Whatever you have done in the past, no matter how much time we have wasted, do not let it affect the time you have today and in the future. Misspent time, no matter how wasteful it was, has already been spent. Don’t let it affect your future supply. How many times have we let down, given in to old habits, and then said, “Oh well, I already blew it. It won’t much matter if I continue in these bad habits for a few more days.” And then days become weeks, weeks become months, and months become years. Before you know it, you have wasted your life.
If you want those years of wasteful time behind you, then begin to change how you use your time today. That is the first important step to learning how to manage your time better. Don’t let past mistakes or wasteful living affect what you should be doing today. Change your ways and then consider what you have today, right now—an unused, fresh supply of 24 hours! Think about what you can do with that much time!
1 Corinthians 14:33 says God is not the author of confusion or disorder. But Satan is! Isaiah 14 and Ezekiel 28 describe Lucifer’s envious attitude toward God which led to his eventual rebellion against his Creator. As James 3:16 says, “For where envying and strife is, there is confusion and every evil work.” Moffatt translates “confusion” as disorder.
Lucifer, who became Satan, is the author of confusion and disorder. His rebellion caused disorder throughout the universe even before man was created. Genesis 1:2 says the Earth became “without form , and void.” It became that way because of Lucifer’s sin.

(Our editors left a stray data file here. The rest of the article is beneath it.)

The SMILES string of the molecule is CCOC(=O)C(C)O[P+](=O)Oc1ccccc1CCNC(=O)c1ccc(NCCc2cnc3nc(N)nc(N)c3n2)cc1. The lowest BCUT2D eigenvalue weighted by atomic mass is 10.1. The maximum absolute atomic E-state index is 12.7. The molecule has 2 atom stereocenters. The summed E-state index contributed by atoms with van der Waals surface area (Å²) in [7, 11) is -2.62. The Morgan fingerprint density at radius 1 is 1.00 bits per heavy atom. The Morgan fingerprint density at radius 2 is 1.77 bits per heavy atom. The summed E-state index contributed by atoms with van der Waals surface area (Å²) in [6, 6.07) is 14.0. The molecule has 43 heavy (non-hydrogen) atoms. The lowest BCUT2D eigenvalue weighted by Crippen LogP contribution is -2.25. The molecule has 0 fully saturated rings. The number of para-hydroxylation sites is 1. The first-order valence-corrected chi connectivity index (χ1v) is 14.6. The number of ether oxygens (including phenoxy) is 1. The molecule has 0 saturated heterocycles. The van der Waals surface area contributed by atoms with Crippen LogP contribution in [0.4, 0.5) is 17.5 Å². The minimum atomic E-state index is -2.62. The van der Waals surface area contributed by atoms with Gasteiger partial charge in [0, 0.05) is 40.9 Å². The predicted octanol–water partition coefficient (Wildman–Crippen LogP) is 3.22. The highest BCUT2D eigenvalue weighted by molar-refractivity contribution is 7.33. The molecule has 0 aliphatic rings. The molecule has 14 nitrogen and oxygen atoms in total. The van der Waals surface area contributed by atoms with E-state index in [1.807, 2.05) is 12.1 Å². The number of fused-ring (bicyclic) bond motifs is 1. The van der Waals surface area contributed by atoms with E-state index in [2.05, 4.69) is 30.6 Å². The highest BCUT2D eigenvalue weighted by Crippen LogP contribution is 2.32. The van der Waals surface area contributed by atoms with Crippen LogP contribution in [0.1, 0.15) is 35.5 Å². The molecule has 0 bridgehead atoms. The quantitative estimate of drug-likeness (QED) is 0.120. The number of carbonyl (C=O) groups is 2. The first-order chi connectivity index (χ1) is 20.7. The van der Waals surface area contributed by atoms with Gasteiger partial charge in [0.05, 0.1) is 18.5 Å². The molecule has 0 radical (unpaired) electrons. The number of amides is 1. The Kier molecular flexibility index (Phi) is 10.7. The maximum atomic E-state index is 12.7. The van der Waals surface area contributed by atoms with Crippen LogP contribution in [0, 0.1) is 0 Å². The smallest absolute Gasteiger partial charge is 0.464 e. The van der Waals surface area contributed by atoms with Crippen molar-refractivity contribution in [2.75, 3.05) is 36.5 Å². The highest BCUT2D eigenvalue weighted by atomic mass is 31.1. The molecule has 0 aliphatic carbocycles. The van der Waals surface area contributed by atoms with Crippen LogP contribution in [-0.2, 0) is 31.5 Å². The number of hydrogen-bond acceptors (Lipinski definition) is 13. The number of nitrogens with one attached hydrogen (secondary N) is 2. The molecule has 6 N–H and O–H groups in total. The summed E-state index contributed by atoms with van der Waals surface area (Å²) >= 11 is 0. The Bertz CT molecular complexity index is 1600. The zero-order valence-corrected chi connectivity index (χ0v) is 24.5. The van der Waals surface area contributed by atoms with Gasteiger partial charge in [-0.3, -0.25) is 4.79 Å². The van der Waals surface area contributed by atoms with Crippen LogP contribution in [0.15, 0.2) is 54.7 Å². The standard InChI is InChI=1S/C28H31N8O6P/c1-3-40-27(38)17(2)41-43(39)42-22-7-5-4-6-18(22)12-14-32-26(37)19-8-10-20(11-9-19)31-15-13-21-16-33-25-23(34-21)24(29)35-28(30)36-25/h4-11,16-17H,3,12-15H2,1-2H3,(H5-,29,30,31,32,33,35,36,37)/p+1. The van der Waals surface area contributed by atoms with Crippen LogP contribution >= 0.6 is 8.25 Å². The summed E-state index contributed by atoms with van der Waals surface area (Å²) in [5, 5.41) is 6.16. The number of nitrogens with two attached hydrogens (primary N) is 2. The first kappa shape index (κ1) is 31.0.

So God re-created the Earth to beautify it for the creation of man. But man has abused this creation in the same way Lucifer did! Why? Because Satan is the god of this world! (2 Corinthians 4:4). And this world walks according to the disobedient course or direction of its god (Ephesians 2:2). Satan deceived the minds of Adam and Eve through their attitudes. He has been using the same strategy for the past 6,000 years, with much success.
Today, it seems normal to be messy and disorganized. Current trends in universities, movies, fashion and music even glorify untidiness. Things are again deteriorating to a state of waste and decay because of man’s laziness and disorganization as inspired by the devil.
But God is the author of peace and order. Moffatt translates 1 Corinthians 14:33, “God is a God not of disorder but of harmony.” God’s government is one of peaceful unity, harmony and cooperation (Isaiah 9:7). God is organized because that’s how He thinks. If we are to ever organize our lives properly, we need this mind of God (Philippians 2:5). We need to think like God does.
Realizing the brevity of human existence, David asked God, “Teach us to number our days, that we may apply our hearts unto wisdom” (Psalm 90:12). David wanted God’s guidance in order to make the most of his time. Paul delivered this same admonition to the brethren in Ephesians 5:15-16: “Be strictly careful then about the life you lead; act like sensible men, not like thoughtless; make the very most of your time , for these are evil days” (Moffatt).
What about you, your family, your job, your house—your life? Is it organized in such a way that things always get done? Do you make the most of your time?
Successful time management begins with soliciting God’s help and blessing to be on our daily activities and schedule. Like David, ask God to guide you in organizing your time so that it might not be spent wildly, but invested properly.